September 11, 2001 is permanently engraved in history for the horrific events that took place in New York, Washington and Pennsylvania that day, but it will be some time before history determines the full legacy of those terrorist attacks. One possibility may be a changed moral landscape.
So incomprehensible was the attack even as it we watched it on live television and so devastating its results, it has moved people like nothing else in most individuals lifetimes. Across the continent people have rushed to donate money, blood, food, labour, expertise, love and anything else they thought would be helpful to the victims.
"The last time there was this sense of common belonging to the nation was World War II," the historian and author Doris Kearns Goodwin told the New York Times . "People felt their lives were enlarged by a cause that was greater than themselves."
Robert Putnam, a political scientist, argues that during the Second World War, daily acts of sacrifice saving coffee cans, scrap metal and other materials that could help the war effort created an enduring civic commitment amongst a generation.
That sense of civic commitment hasnt died entirely in the generations since the environmental movement is one example but it has often been hard to detect. The last decade of paper fortunes and high-tech expansion, perhaps the greatest period of economic growth in history, has sometimes seemed like a race among individuals to "get ahead" by collecting material goods. It has also produced a new generation of workers who know only prosperity and, until a few months ago, had never encountered an economic downturn.
But in the two weeks since the Sept. 11 attacks many people seem to have re-evaluated what is important to them. Assumptions about security, safety, economic prosperity, even health have all been challenged. Whether this new concern for non-material things and our fellow man is a passing trend or a wholesale change in attitude remains to be seen.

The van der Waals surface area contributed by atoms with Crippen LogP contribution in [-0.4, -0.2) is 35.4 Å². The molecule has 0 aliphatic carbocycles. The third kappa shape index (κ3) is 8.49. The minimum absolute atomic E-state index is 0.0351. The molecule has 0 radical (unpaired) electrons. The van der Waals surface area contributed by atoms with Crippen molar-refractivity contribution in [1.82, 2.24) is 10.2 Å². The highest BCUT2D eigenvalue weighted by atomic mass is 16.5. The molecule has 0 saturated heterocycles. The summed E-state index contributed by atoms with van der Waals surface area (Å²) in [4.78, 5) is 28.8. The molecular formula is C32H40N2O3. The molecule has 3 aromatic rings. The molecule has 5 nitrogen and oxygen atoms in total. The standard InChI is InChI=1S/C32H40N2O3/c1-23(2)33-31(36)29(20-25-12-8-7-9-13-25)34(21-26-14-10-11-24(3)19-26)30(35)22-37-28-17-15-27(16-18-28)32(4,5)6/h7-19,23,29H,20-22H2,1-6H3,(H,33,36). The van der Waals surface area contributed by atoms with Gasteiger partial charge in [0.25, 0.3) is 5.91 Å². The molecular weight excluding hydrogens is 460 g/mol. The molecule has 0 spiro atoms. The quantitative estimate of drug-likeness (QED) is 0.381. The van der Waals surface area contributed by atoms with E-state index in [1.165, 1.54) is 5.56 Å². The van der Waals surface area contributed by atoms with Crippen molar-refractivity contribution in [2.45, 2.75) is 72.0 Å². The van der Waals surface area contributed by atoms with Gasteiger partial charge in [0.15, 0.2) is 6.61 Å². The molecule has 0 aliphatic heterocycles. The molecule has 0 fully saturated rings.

Whistler is viewed by many with some justification as the embodiment of the "me-first" philosophy that emerged in the 90s. Just the week before the Sept. 11 terrorist attacks the story emerged of a guy who had taken advantage of the desperate housing situation and milked at least five people out of $2,300 for security deposits on a condo he didnt own. A couple of years ago there were stories of people auctioning off rental homes to the highest bidder.
This sort of greed and preying on others needs hasnt always existed here. In fact, Whistler was built on a sense of responsibility to one another and to the collective whole. That was how Whistler survived the snow drought of 1976-77 and the recession of 1982-84. In November of 1982 plumber Arpi Beleznai wrote a letter to the editor that galvanized the community. At the time the Whistler Village Land Company was $8 million in debt, had a damaged and unfinished conference centre, an unfinished golf course, and because it couldnt find any buyers for parcels in the village it had no revenue. Beleznai, frustrated with his lack of work and criticism of Whistler in general, offered his services for free to help finish the conference centre. The letter sparked a flurry of similar offers from others.
In the wake of Sept. 11, people across North America and around the world are realizing a new sense of civic responsibility. To date most manifestations of that have been directed to New York, but the civic lessons will also need to be followed through at home.
The rebound of the stock markets this week is an encouraging sign for all. However the airline industry has been rocked by the events of Sept. 11 and that will have an impact on everyone in Whistler. There is time to adjust strategies and still have a successful winter, but it will require a continuation of our rediscovered civic commitment.
As consultant Myles Rademan said some years ago, speaking of the uncertainty in resort towns, "There are no concrete answers. From our experience, the only wisdom is the wisdom of holding hands."
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